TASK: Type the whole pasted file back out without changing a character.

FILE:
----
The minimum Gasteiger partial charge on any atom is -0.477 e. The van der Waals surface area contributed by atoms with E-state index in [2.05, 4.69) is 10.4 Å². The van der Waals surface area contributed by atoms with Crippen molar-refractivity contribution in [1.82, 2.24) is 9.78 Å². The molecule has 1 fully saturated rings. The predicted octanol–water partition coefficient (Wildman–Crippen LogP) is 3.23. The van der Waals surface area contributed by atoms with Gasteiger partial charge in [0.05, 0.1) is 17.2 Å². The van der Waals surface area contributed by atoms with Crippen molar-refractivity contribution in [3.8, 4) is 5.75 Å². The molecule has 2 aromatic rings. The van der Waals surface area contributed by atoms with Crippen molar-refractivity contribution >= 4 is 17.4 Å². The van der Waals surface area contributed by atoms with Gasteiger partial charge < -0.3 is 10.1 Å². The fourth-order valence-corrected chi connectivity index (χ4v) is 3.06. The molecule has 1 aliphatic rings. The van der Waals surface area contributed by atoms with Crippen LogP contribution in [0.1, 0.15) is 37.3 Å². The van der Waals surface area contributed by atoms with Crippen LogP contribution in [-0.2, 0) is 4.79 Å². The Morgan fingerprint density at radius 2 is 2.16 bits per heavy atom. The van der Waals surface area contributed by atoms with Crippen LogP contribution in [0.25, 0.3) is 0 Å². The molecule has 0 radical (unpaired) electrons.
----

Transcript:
The minimum Gasteiger partial charge on any atom is -0.477 e. The van der Waals surface area contributed by atoms with E-state index in [2.05, 4.69) is 10.4 Å². The van der Waals surface area contributed by atoms with Crippen molar-refractivity contribution in [1.82, 2.24) is 9.78 Å². The molecule has 1 fully saturated rings. The predicted octanol–water partition coefficient (Wildman–Crippen LogP) is 3.23. The van der Waals surface area contributed by atoms with Gasteiger partial charge in [0.05, 0.1) is 17.2 Å². The van der Waals surface area contributed by atoms with Crippen molar-refractivity contribution in [3.8, 4) is 5.75 Å². The molecule has 2 aromatic rings. The van der Waals surface area contributed by atoms with Crippen molar-refractivity contribution >= 4 is 17.4 Å². The van der Waals surface area contributed by atoms with Gasteiger partial charge < -0.3 is 10.1 Å². The fourth-order valence-corrected chi connectivity index (χ4v) is 3.06. The molecule has 1 aliphatic rings. The van der Waals surface area contributed by atoms with Crippen LogP contribution in [0.1, 0.15) is 37.3 Å². The van der Waals surface area contributed by atoms with Crippen LogP contribution in [-0.2, 0) is 4.79 Å². The Morgan fingerprint density at radius 2 is 2.16 bits per heavy atom. The van der Waals surface area contributed by atoms with Crippen LogP contribution in [0.25, 0.3) is 0 Å². The molecule has 0 radical (unpaired) electrons.